The town of Monson, ME was the last I would encounter until after Mount Katahdin, which meant it would be the last before completing my hiking journey. My uncanny luck of finding a way to where I need to go paid off again as when I was on the edge of town a gentleman offered me a ride three miles down a dirt road back to the trailhead where I came into civilization two days prior. As it turned out, “Buddy” was a local chap that ran a business driving shuttles into the 100-Mile Wilderness for hikers using logging roads. Any reservations I had of having to hike through an area named the 100-Mile Wilderness were quelled when Buddy mentioned that in the past he has made pizza and beer deliveries to hikers. He gave me his number and while I hoped I wouldn’t need it, it was good to have an out should I encounter any problems.
When leaving town I had far too much food, or at least that was what the weight of my backpack was telling me. My backpack felt legitimately heavy, or at least the heaviest I ever remember it being. It didn’t take long though for me to get used to the heft on my back. I was also taking it easy so as to really drink in my remaining days on the trail. At one point I found myself sitting next to a pond, nibbling on some of my excess food.
The terrain had initially become more rolling than it had been to the south of Monson, ME, but it helped that the weather was absolutely perfect; in the mid-60’s and only enough in the way of clouds to make photos that included the sky look interesting. In addition to the hills there was also a series of four or five mountains I would have to cross on my way north, but by and large the terrain was much simpler than in New Hampshire. While Maine claims to have a wilder section of the trail than other states, it seemed that there were steps up and down the mountainous sections. As I wandered along I met a trail crew working to build yet more in the way of steps. I stopped to have a bit of a chinwag with the half-dozen trail workers and as I was speaking, one member of the group recognized me from a barbecue at Hog Pen Gap, GA when I was on the trail the year prior. Of all the places to be recognized, I didn’t think it would happen while on the Appalachian Trail.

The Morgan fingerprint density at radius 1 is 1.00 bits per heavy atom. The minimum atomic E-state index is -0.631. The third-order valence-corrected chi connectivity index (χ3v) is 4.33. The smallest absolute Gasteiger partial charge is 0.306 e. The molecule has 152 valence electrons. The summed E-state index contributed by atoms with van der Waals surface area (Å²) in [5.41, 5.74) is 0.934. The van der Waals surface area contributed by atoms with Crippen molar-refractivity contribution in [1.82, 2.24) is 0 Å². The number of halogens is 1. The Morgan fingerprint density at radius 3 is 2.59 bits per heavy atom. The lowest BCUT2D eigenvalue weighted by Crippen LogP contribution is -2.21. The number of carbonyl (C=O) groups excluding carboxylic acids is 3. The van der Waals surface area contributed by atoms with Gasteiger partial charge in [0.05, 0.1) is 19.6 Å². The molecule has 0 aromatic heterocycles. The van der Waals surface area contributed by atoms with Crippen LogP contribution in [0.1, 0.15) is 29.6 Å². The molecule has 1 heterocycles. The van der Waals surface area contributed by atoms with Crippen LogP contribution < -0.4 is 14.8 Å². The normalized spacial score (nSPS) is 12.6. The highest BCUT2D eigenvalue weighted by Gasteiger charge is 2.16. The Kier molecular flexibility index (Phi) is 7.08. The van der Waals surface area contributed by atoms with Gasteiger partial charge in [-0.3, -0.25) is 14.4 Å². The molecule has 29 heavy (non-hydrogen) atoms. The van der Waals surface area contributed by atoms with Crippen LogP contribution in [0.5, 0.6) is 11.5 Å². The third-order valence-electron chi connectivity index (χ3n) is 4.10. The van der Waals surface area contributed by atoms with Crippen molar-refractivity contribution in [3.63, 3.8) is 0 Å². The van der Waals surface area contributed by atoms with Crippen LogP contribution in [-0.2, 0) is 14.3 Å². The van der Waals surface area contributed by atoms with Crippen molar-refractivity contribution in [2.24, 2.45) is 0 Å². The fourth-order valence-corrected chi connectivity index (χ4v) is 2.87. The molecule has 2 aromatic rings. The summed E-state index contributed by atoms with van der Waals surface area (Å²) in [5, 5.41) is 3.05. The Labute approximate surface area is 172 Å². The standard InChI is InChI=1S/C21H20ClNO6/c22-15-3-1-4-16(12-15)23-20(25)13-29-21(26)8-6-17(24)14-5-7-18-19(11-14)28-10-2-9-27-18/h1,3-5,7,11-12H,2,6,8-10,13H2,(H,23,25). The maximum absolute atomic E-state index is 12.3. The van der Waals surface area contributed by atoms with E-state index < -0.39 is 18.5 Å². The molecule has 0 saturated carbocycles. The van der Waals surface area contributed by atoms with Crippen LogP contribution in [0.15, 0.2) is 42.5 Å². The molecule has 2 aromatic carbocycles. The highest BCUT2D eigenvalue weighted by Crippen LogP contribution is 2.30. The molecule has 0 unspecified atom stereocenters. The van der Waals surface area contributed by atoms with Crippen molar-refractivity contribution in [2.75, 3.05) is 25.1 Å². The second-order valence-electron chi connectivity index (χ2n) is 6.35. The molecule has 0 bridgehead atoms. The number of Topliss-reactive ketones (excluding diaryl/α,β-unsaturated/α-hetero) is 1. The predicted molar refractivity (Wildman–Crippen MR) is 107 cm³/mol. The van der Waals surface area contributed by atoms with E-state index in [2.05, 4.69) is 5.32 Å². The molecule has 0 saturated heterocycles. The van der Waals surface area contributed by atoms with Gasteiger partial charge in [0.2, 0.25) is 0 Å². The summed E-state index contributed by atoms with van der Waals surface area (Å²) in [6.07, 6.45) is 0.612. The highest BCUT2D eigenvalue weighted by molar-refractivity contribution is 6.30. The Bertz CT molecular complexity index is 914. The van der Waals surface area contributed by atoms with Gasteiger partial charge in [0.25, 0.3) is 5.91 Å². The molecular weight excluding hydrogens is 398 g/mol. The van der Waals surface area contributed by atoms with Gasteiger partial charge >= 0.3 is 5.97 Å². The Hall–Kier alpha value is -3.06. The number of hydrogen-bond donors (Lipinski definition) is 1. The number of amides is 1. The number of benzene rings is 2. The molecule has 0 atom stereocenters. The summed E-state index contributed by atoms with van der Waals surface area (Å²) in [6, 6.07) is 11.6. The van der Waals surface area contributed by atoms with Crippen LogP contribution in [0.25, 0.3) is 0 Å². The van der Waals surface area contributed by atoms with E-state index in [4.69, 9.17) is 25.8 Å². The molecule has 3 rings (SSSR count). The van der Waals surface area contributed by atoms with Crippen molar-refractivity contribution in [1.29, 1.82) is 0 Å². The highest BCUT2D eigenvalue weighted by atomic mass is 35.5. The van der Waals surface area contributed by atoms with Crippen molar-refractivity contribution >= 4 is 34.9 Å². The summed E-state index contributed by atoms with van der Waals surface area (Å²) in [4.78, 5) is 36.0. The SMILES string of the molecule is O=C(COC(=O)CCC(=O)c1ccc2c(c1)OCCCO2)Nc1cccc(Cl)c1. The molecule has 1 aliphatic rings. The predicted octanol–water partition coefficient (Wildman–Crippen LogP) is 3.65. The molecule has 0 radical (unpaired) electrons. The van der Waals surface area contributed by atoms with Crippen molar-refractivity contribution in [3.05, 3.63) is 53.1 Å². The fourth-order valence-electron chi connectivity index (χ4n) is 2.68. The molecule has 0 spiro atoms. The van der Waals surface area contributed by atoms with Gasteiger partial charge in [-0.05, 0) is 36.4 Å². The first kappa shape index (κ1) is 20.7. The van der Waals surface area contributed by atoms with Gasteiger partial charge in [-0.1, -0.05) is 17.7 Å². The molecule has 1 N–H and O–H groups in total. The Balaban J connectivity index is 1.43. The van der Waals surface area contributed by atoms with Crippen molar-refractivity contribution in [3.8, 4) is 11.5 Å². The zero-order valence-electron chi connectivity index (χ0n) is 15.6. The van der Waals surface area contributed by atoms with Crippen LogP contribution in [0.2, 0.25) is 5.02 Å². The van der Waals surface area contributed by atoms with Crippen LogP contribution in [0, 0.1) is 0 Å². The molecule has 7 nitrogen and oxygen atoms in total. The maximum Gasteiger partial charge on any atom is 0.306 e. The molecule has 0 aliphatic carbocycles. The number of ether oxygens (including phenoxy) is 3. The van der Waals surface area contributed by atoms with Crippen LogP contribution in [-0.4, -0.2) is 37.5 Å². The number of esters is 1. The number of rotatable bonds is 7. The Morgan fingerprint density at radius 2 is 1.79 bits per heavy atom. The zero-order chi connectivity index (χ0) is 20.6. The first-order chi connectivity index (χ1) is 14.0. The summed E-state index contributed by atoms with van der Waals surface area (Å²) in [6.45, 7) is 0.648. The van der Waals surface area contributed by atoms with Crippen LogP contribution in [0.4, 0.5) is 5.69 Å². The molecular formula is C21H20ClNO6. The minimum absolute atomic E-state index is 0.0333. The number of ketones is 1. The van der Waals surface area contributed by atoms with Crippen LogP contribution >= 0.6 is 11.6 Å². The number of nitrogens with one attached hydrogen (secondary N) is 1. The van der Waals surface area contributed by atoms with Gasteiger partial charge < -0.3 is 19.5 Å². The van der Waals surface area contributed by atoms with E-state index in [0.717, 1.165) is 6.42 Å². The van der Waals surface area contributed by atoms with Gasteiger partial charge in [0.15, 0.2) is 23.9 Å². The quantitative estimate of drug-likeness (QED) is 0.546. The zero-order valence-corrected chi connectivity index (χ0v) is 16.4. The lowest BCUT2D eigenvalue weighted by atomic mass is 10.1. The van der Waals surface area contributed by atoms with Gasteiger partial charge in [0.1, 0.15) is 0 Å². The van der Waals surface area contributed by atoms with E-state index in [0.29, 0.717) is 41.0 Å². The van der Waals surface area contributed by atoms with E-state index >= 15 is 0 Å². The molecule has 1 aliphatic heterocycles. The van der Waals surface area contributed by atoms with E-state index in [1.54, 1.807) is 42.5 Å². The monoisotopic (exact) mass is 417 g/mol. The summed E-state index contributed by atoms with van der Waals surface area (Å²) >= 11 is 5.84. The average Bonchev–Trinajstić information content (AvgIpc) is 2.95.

I saw far more in the way of people than I thought I would in the 100-Mile Wilderness. I began to regularly see hikers on the trail, all of them heading south. I crossed paths with upwards of 20 people on one particular day, more than I had seen on the trial combined since leaving from Great Barrington, MA a month ago. When I crossed one of the logging roads there was a group of four guys that had driven in and were fishing and drinking beer…or drinking beer and fishing. I’m uncertain as to what their primary activity was, but in any event I had a pleasant conversation about the area and declined the offer of a refreshing beverage. Further on I met another pair at a different logging road that was doing a governmental study of the ponds in the area, comparing those with fish populations to those without. Tax dollars at work.
Since my snowy interlude in the mountains the weather had warmed nicely, especially in the evenings. There was one particular evening though where it was just too warm. The mosquitos were out en masse and the only way to keep them at bay while trying to sleep was to wear my head net and cinch up my sleeping bag around my head. While it was an effective deterrent for mosquitos it had the secondary effect of functioning as a sauna. I simply sweat to the point where my sleeping bag was soaked and opted to unzip and feed the mosquitos. The following day saw me hiking in 65 degree temperatures wearing my wind pants, fleece shirt, head net and gloves so as to avoid adding to the mosquito bite collection that grew markedly overnight. Much like the night previous I just had to cool off, so I removed all ancillary clothing and again made a meal of myself.
I was elated on the afternoon I reached Whitehouse Landing, or rather the lake shore across from it. Whitehouse Landing was the lodge where I had planned on spending a night and dining on “people” food. The only way for a hiker to get to the lodge is by boat, so the owners leave an air horn attached to a tree for hikers to use as a signal. I gave a honk and got a pick up. I was excited for several things at Whitehouse Landing: food, kayaking and a place to sleep absent of biting insects; precisely in that order on a time basis. I started with a pint of ice cream and then couldn’t decide between the one pound hamburger and a 16” pizza, so I just went ahead and ordered both. To burn off dinner, as if I wouldn’t the following day hiking, I took a kayak out for a paddle at dusk. I was told that there was a marsh area around a bend in the lake where moose liked to feed in the evenings, but nary a moose did I see. I was however attacked by black flies. I was just pleased that I didn’t have to contend with them as I dozed peacefully throughout the night.